by Ryan T. a winner of the 2017 HomeAdvisor Scholarship Program

The 2017 HomeAdvisor Scholarship Program awarded $5,000 scholarships to three outstanding students who submitted essays outlining their ideas to solve the trade labor shortage. Essays were first reviewed internally then sent to an esteemed panel of HomeAdvisor Service Professionals who made the final winning selections. Want to know more? Click here.

What would be your strategy for solving labor shortage?

Relentless rain, howling winds, roaring thunder, torrential flooding, bolts of lightning that lit up the sky line like fireworks on the 4th of July. This, met with the inconsolable fear of danger that my family, friends, and fellow Houstonians faced as the water levels continuously rose to historical records. I could only pray that soon the city would start to feel some relief. This was my experience, and the experience of countless Houstonians who were impacted by the devastating Hurricane Harvey that pounded the city from August 25th through August 29th, leaving the city virtually under water and causing an estimated $150 to $180 billion in damage. The need for skilled laborers was never more apparent than after the storm. Hurricane Harvey caused catastrophic damage to the city and the city had to recruit skilled laborers from neighboring cities and even states to assist with rebuilding the city. It was impressive to see how many workers were there to lift a helping hand to a city in need. This experience was a teachable moment to many Americans because it highlighted just how vital skilled laborers are to the country, and more specifically to the economy; skilled laborers help provide the solid foundation (literally and figuratively) of which masterpieces are made and communities are built.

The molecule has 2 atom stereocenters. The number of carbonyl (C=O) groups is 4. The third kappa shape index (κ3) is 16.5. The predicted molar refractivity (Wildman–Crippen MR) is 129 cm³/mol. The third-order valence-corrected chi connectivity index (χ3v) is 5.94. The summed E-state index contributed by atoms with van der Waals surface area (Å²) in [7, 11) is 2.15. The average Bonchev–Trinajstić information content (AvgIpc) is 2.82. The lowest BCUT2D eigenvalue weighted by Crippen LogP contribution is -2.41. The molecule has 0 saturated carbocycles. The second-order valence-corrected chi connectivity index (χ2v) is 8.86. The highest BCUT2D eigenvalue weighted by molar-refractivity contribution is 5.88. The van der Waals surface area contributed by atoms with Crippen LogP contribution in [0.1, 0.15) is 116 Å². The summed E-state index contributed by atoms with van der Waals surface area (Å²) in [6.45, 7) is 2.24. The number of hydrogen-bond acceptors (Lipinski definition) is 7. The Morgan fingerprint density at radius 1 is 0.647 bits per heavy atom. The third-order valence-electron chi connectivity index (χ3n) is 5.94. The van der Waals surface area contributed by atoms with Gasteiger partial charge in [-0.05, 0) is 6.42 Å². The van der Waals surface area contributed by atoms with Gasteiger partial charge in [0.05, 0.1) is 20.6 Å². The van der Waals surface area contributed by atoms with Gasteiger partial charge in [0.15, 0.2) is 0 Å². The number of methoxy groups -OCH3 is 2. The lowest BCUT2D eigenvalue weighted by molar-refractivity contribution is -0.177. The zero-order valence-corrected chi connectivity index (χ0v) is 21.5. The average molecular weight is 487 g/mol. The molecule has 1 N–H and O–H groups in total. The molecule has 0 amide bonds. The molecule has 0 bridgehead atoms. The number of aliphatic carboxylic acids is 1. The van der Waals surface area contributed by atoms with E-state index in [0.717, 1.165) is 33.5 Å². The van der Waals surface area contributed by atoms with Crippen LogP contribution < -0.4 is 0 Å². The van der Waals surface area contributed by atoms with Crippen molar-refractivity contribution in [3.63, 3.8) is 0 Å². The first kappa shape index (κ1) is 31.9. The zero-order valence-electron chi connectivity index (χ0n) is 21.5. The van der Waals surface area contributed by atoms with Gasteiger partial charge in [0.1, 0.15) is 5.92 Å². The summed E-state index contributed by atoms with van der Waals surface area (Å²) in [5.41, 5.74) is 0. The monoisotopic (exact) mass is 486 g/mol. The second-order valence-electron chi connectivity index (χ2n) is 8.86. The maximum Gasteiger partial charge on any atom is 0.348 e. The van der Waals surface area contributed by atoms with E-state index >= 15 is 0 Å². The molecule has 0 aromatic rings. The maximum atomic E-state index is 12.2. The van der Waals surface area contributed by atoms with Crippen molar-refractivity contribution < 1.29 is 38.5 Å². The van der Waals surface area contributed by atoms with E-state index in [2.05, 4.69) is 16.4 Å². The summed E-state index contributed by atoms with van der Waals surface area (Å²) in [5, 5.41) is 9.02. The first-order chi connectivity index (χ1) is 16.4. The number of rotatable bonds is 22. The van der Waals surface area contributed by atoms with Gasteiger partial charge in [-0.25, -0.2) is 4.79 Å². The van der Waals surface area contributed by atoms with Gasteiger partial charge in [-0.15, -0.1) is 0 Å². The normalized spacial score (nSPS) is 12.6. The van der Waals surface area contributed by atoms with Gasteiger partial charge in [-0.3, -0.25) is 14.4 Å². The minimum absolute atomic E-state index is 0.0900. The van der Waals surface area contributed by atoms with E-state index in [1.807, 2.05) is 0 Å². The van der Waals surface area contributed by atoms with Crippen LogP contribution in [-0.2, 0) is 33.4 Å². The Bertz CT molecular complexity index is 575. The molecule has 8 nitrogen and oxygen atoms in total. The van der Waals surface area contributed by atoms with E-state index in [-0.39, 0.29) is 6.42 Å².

Encouraging others to attend trade school is vital to a healthy economy and fully- functioning community as well as to solving the labor shortage. I believe it can be accomplished by (1) incorporating technical curriculum in schools, (2) working to dispel the negative perception of technical workers, and (3) obtaining corporate promotion.

A. Incorporate Technical Education Programs in School Curriculum

1. Provide Resources & Information to Students Starting in Elementary School

At an early age, I knew that I liked to work with my hands and wanted a career that allowed me to do so. A four-year university was just not for me, but I didn’t know about alternative routes that I could take to pursue a fruitful career doing what I love. During my educational career (elementary school, middle school, and even high school), I can remember walking down the halls seeing flags decorated with the logos and school colors of different four-year colleges in Texas; they never had any flags similarly decorated for technical schools in Texas.

Too often students are pushed towards pursuing four-year colleges, however, four-year universities are not for everyone. It is therefore important for teachers to hone in on what the interests and skills of his/her students are and then nurture and develop those interests and skills.